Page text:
Local & State Voices

Whose lives really matter?

Justine Damond was shot by a Minneapolis police officer in 2017.
Justine Damond was shot by a Minneapolis police officer in 2017. Minneapolis Star Tribune

Two cops get a call regarding unspecified trouble that leads them to a dark alley at night. As they attempt to assess the scene, they hear a loud bang on the squad car. Both officers later report reaching to unholster their weapons. Both officers report they feared for their lives. As the silhouette approaches the driver’s side with a reported raised arm, the officer in the passenger seat fires one shot as his “intention was to stop the threat.”

After getting out the car, both officers call the medics and take turns giving CPR to the “threat,” who unfortunately dies on the scene. It is discovered that the “threat” is unarmed. However, as both officers agreed that they feared for their lives, they get paid leave before re-engaging on the job, and case closed, right?

Wrong.

Instead, in this Minneapolis case, the police chief stepped down in a week and the officer was not only fired, but was convicted last week of 3rd degree murder. Within days of that verdict, there was a $20 million settlement from the city. Naturally, there was a large outcry from Blue Lives Matter and our president about not second-guessing split-second decisions and supporting our police officers, right?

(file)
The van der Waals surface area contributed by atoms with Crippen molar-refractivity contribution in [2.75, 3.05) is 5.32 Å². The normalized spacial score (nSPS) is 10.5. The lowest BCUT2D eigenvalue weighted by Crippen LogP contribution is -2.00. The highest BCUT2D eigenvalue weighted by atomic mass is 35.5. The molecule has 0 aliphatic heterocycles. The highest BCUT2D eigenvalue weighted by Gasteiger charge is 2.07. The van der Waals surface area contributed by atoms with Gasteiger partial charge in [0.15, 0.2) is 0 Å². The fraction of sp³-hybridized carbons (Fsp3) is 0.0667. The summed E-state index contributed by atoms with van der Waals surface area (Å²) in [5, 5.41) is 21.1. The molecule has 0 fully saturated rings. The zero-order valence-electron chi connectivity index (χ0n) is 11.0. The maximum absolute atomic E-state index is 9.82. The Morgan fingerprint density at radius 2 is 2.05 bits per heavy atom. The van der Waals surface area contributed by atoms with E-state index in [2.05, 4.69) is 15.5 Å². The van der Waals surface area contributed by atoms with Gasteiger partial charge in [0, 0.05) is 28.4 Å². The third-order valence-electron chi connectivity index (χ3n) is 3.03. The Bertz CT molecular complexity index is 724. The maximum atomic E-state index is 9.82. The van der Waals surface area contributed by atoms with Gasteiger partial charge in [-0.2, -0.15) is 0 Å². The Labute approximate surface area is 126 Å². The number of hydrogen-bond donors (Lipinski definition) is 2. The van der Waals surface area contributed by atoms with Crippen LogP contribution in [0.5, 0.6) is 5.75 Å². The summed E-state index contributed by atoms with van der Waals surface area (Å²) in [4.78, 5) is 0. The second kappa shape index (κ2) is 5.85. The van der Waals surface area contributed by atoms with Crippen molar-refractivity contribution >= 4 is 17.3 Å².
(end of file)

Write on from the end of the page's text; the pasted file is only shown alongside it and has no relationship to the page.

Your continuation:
Wrong.

I forgot a couple of minor details. The victim, engaged-to-be-married Justine Damond, was a blonde white woman. The officer was Mohamed Noor, a black African Muslim — the latter, representing one of the nation’s greatest fears.

Damond was seeking help and was tragically killed. Although both officers said they feared for their lives and were pulling out their guns, Noor’s partner claimed he would not have shot her.

In Charlotte, we also had an unarmed victim who sought help, but was shot 10 times by a white officer and handcuffed in his own blood with no aid. His partner did not pull a taser, baton or gun, stating he didn’t need to. But in this 2013 shooting, the engaged-to-be-married victim, Jonathan Ferrell, was a black man. The case of the white officer who shot him ended in a mistrial, as enough citizens still subscribe to the trope of the scary black man peddled by DW Griffith’s 1915 misleading film “Birth of a Nation.”

Similarly today, propaganda has been used to create and promote Blue Lives Matter to discredit Black Lives Matter. It’s a false equivalence — Black Lives Matter seeks equitable treatment from law enforcement and accountability, not the right to kill officers without scrutiny. It also ignores that from 1991-2016, 81 percent of people who ambushed police are white and/or right-wing extremists, according to the Anti-Defamation League.

While Blue Lives Matter consistently acknowledges officer deaths, what’s not consistent is the treatment of those who kill officers. A black person who killed an officer is highlighted as an “animal” while white people who kill officers are barely acknowledged and/or humanized. When seven officers were shot and two killed in Florence, S.C., last October, the initial media coverage was strong. But once the killer was revealed to be a white former lawyer and veteran, not only did the national story die, local coverage of the killer was more favorable, highlighting letters he wrote defending his massacre on account of PTSD.

The only thing consistent in America has been the valuing of white lives, even when they take “blue” lives. It’s time for a rebirth of the nation that confronts these uncomfortable truths.

Email: justinperry.observer@gmail.com
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